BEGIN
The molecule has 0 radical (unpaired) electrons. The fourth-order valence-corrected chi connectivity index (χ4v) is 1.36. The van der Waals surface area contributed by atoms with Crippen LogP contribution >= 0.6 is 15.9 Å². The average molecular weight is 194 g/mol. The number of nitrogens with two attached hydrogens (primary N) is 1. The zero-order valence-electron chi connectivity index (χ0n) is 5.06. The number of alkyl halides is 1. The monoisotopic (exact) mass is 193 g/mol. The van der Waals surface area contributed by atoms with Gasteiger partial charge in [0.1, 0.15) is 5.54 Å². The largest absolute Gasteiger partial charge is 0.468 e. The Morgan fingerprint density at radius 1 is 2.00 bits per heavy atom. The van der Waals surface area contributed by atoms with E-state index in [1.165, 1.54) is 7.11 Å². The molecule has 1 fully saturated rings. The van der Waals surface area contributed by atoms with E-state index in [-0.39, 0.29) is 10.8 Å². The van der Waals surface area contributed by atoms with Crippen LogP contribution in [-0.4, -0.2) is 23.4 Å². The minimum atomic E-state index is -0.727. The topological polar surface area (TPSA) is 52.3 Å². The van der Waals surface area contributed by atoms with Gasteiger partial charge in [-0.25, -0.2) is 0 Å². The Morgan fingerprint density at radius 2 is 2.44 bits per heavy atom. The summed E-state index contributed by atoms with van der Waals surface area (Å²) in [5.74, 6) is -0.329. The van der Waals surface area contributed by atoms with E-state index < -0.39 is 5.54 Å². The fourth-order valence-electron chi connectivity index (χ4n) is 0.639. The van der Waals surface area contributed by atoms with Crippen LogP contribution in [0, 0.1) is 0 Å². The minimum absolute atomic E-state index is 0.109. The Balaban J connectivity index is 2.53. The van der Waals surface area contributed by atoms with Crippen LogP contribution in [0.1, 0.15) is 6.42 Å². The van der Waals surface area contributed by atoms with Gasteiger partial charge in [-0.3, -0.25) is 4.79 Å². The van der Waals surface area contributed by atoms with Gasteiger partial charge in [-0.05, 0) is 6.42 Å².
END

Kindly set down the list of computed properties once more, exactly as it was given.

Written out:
The molecule has 0 radical (unpaired) electrons. The fourth-order valence-corrected chi connectivity index (χ4v) is 1.36. The van der Waals surface area contributed by atoms with Crippen LogP contribution >= 0.6 is 15.9 Å². The average molecular weight is 194 g/mol. The number of nitrogens with two attached hydrogens (primary N) is 1. The zero-order valence-electron chi connectivity index (χ0n) is 5.06. The number of alkyl halides is 1. The monoisotopic (exact) mass is 193 g/mol. The van der Waals surface area contributed by atoms with Gasteiger partial charge in [0.1, 0.15) is 5.54 Å². The largest absolute Gasteiger partial charge is 0.468 e. The Morgan fingerprint density at radius 1 is 2.00 bits per heavy atom. The van der Waals surface area contributed by atoms with E-state index in [1.165, 1.54) is 7.11 Å². The molecule has 1 fully saturated rings. The van der Waals surface area contributed by atoms with E-state index in [-0.39, 0.29) is 10.8 Å². The van der Waals surface area contributed by atoms with Crippen LogP contribution in [-0.4, -0.2) is 23.4 Å². The minimum atomic E-state index is -0.727. The topological polar surface area (TPSA) is 52.3 Å². The van der Waals surface area contributed by atoms with Gasteiger partial charge in [-0.25, -0.2) is 0 Å². The Morgan fingerprint density at radius 2 is 2.44 bits per heavy atom. The summed E-state index contributed by atoms with van der Waals surface area (Å²) in [5.74, 6) is -0.329. The van der Waals surface area contributed by atoms with E-state index < -0.39 is 5.54 Å². The fourth-order valence-electron chi connectivity index (χ4n) is 0.639. The van der Waals surface area contributed by atoms with Crippen LogP contribution in [0, 0.1) is 0 Å². The minimum absolute atomic E-state index is 0.109. The Balaban J connectivity index is 2.53. The van der Waals surface area contributed by atoms with Crippen LogP contribution in [0.1, 0.15) is 6.42 Å². The van der Waals surface area contributed by atoms with Gasteiger partial charge in [-0.3, -0.25) is 4.79 Å². The van der Waals surface area contributed by atoms with Gasteiger partial charge in [-0.05, 0) is 6.42 Å².